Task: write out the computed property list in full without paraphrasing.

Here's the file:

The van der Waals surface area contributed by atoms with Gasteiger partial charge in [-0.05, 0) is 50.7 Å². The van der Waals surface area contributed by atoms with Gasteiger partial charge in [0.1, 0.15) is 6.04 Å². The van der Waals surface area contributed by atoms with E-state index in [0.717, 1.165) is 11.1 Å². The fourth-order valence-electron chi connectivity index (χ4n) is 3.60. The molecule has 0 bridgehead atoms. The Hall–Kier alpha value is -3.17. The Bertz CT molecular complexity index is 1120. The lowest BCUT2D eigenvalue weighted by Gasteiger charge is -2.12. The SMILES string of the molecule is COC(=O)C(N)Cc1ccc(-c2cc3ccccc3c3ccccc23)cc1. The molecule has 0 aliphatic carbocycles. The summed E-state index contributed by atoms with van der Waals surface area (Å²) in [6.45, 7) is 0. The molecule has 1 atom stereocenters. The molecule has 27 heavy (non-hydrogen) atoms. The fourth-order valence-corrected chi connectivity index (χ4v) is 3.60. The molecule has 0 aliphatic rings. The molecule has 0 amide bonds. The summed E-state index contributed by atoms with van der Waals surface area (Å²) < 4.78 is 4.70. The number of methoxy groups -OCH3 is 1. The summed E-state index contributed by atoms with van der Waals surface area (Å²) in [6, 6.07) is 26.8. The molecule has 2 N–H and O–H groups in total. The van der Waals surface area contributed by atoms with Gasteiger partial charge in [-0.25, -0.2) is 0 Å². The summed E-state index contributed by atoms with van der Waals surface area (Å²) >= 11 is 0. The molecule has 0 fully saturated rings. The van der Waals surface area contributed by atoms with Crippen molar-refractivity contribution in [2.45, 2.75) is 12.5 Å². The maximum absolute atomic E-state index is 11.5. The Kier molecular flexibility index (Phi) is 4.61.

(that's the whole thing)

The van der Waals surface area contributed by atoms with Gasteiger partial charge in [-0.05, 0) is 50.7 Å². The van der Waals surface area contributed by atoms with Gasteiger partial charge in [0.1, 0.15) is 6.04 Å². The van der Waals surface area contributed by atoms with E-state index in [0.717, 1.165) is 11.1 Å². The fourth-order valence-electron chi connectivity index (χ4n) is 3.60. The molecule has 0 bridgehead atoms. The Hall–Kier alpha value is -3.17. The Bertz CT molecular complexity index is 1120. The lowest BCUT2D eigenvalue weighted by Gasteiger charge is -2.12. The SMILES string of the molecule is COC(=O)C(N)Cc1ccc(-c2cc3ccccc3c3ccccc23)cc1. The molecule has 0 aliphatic carbocycles. The summed E-state index contributed by atoms with van der Waals surface area (Å²) in [6.45, 7) is 0. The molecule has 1 atom stereocenters. The molecule has 27 heavy (non-hydrogen) atoms. The fourth-order valence-corrected chi connectivity index (χ4v) is 3.60. The molecule has 0 aliphatic rings. The molecule has 0 amide bonds. The summed E-state index contributed by atoms with van der Waals surface area (Å²) < 4.78 is 4.70. The number of methoxy groups -OCH3 is 1. The summed E-state index contributed by atoms with van der Waals surface area (Å²) in [6, 6.07) is 26.8. The molecule has 2 N–H and O–H groups in total. The van der Waals surface area contributed by atoms with Gasteiger partial charge in [-0.25, -0.2) is 0 Å². The summed E-state index contributed by atoms with van der Waals surface area (Å²) >= 11 is 0. The molecule has 0 fully saturated rings. The van der Waals surface area contributed by atoms with Crippen molar-refractivity contribution in [2.45, 2.75) is 12.5 Å². The maximum absolute atomic E-state index is 11.5. The Kier molecular flexibility index (Phi) is 4.61.